Premises liability is a legal doctrine that holds property owners and occupiers responsible for maintaining a safe environment for visitors and guests. This includes taking reasonable measures to prevent accidents and injuries that may occur on their property.

When it comes to premises liability, there are three main types of visitors that a property owner or occupier may have on their property: invitees, licensees, and trespassers. Whereas invitees and licensees have permission to be on the property, trespassers do not. Therefore, property owners and occupiers owe the lowest duty of care to trespassers and must only refrain from intentionally injuring them.

When it comes to premises liability, common hazards that can cause accidents and injuries include but are not limited to, wet or slippery floors, uneven pavement, poorly lit areas, inadequate security, and hazards caused by natural weather conditions.

It’s also important to note that in some cases, a business may be held liable for the actions of third-party contractors or vendors if they were working on the property under the direction of the business.

Negligence

The Centre for Disease Control and Prevention lists unintentional injuries as one of the major causes of death for Americans in the age group of 1-44 years old. And a major chunk of these unintentional injuries is a product of the other party’s negligence.

Negligence is one of the key conditions under which a person can sue a business for personal injury. It refers to the failure of a business to exercise reasonable care, resulting in harm to an individual. Negligence is a legal theory that is widely used in personal injury cases, and it’s based on the principle that individuals and businesses have a duty to act in a way that will not cause harm to others.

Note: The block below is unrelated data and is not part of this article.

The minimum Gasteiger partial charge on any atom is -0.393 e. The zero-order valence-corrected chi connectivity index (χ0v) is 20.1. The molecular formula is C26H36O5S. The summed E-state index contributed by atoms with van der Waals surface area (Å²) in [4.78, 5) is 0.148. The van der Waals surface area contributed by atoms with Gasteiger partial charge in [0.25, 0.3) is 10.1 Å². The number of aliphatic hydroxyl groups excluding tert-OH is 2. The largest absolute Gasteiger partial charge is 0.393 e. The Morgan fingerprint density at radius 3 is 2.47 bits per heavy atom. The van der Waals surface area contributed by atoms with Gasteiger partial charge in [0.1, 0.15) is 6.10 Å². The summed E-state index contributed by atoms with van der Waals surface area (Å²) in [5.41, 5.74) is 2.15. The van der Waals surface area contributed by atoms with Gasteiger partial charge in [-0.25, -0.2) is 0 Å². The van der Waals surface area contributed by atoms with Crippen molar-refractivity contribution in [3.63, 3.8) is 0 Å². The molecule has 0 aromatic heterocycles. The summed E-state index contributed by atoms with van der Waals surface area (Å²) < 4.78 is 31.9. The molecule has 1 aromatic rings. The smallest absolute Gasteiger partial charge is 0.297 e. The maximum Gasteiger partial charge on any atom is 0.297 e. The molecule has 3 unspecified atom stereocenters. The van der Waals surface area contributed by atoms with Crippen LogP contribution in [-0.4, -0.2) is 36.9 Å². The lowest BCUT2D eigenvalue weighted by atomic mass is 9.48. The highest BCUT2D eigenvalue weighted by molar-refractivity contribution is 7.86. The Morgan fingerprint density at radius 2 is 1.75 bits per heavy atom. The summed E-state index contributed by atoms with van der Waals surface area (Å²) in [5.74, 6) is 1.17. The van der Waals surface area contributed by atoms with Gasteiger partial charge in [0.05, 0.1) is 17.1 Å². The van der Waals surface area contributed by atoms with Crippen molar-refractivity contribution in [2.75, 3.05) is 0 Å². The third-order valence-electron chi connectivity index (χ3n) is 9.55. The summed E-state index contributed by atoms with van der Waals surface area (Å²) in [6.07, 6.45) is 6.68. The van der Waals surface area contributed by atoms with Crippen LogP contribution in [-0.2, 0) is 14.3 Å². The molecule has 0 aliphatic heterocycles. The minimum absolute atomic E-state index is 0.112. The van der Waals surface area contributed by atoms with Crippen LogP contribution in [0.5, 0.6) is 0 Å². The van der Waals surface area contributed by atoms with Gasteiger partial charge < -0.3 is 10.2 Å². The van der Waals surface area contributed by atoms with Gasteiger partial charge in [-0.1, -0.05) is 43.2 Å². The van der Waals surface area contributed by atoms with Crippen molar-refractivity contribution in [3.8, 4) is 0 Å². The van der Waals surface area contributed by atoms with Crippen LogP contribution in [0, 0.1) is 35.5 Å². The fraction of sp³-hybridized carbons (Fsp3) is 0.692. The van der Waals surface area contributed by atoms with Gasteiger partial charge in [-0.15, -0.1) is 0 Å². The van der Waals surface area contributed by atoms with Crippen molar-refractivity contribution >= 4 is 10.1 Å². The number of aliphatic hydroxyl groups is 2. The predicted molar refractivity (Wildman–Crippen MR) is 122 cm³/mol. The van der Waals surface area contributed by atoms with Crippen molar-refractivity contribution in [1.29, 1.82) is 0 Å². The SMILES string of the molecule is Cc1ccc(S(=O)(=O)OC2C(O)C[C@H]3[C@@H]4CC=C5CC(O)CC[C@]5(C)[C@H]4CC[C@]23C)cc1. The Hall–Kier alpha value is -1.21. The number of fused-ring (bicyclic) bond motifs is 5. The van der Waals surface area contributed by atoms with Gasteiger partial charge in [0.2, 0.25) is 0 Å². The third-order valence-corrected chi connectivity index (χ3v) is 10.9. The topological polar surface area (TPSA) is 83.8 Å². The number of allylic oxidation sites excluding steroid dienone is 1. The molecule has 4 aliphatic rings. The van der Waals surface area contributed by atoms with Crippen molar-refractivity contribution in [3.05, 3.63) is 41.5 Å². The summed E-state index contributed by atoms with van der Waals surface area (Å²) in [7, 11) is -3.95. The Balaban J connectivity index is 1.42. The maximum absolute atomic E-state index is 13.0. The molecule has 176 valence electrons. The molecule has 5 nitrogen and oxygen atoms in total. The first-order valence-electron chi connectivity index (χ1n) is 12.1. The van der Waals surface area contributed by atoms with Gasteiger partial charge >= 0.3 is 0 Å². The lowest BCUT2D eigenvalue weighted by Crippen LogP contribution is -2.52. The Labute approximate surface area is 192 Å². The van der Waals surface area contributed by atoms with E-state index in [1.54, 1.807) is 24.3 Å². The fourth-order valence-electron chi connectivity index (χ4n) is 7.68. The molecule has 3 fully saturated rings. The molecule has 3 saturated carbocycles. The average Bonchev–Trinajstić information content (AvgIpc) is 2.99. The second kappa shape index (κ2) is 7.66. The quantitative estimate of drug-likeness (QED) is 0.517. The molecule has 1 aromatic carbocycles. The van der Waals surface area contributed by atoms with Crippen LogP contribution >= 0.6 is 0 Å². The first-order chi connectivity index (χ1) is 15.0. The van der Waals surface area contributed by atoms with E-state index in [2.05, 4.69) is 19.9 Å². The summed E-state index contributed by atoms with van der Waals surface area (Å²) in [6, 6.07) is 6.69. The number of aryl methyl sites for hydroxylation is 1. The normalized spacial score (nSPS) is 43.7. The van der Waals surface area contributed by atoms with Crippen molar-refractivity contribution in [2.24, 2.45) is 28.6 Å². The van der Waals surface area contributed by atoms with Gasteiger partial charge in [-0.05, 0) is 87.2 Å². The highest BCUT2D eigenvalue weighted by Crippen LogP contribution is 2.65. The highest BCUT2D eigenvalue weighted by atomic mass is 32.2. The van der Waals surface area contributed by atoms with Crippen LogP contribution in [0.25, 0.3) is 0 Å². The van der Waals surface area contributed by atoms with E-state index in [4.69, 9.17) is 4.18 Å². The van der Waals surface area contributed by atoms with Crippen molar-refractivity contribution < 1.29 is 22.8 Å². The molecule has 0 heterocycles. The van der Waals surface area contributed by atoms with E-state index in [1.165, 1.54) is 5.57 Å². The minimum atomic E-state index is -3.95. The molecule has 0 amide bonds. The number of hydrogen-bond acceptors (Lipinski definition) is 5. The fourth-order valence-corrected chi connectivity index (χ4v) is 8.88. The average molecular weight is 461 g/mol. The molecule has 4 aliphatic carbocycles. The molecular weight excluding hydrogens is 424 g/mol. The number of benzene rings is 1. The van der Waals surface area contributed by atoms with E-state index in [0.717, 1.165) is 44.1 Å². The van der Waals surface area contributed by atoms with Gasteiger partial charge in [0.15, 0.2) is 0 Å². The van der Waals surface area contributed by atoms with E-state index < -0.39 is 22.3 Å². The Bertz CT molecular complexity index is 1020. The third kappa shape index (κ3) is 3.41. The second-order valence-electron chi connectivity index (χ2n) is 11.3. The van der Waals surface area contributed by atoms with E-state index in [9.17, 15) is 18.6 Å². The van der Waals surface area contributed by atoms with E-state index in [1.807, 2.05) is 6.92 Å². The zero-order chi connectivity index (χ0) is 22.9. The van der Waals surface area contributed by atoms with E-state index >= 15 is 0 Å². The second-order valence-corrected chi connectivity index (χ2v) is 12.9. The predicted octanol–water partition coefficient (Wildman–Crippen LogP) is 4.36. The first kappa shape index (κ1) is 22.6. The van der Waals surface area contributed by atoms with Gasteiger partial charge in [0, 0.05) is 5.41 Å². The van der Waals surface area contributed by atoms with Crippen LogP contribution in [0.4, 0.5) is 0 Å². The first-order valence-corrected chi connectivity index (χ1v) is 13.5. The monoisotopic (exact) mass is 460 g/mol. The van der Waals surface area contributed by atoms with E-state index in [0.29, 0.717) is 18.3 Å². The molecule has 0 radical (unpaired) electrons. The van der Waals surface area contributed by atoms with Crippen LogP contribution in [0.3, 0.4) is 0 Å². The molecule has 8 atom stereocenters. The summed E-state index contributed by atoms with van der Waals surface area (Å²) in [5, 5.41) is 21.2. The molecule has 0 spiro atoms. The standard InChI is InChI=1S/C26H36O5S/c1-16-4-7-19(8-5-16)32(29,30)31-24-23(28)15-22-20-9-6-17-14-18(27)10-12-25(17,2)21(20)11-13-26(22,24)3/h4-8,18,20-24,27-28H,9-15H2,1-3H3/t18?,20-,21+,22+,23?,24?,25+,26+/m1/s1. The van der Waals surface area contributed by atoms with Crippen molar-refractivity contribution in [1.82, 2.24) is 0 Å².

To bring a negligence lawsuit, the plaintiff must prove three elements:

  • The business had a legal duty to exercise reasonable care.
  • The business breached that duty by failing to exercise reasonable care.
  • The plaintiff suffered an injury or harm as a result of the business’s breach of duty.

The standard of care that the business is held to is that of a reasonable person in similar circumstances. This means that the court will consider the level of care that the business took to prevent harm and whether the business had any warning signs or knowledge of potential dangers.

For instance, if a store owner knows that a certain aisle is prone to flooding and does not take steps to address the issue, and a customer slips and falls, the store owner may be found to be negligent.

It’s also important to note that a business can be held vicariously liable for the actions of its employees or independent contractors if they were acting within the scope of their employment or under the direction of the business. This means that if an employee of a business acts negligently, their employer can be held liable for the harm caused.

Conclusion

In conclusion, personal injury lawsuits can be filed against businesses when an individual is harmed as a result of the company’s negligence or wrongful actions. However, determining whether a business can be held liable for personal injury can be complex and depends on a variety of factors.

This article has provided an in-depth analysis of the conditions under which a person can sue a business for personal injury.understanding these conditions and the legal process, individuals can make informed decisions about whether to pursue a personal injury lawsuit against a business and how to protect their rights best.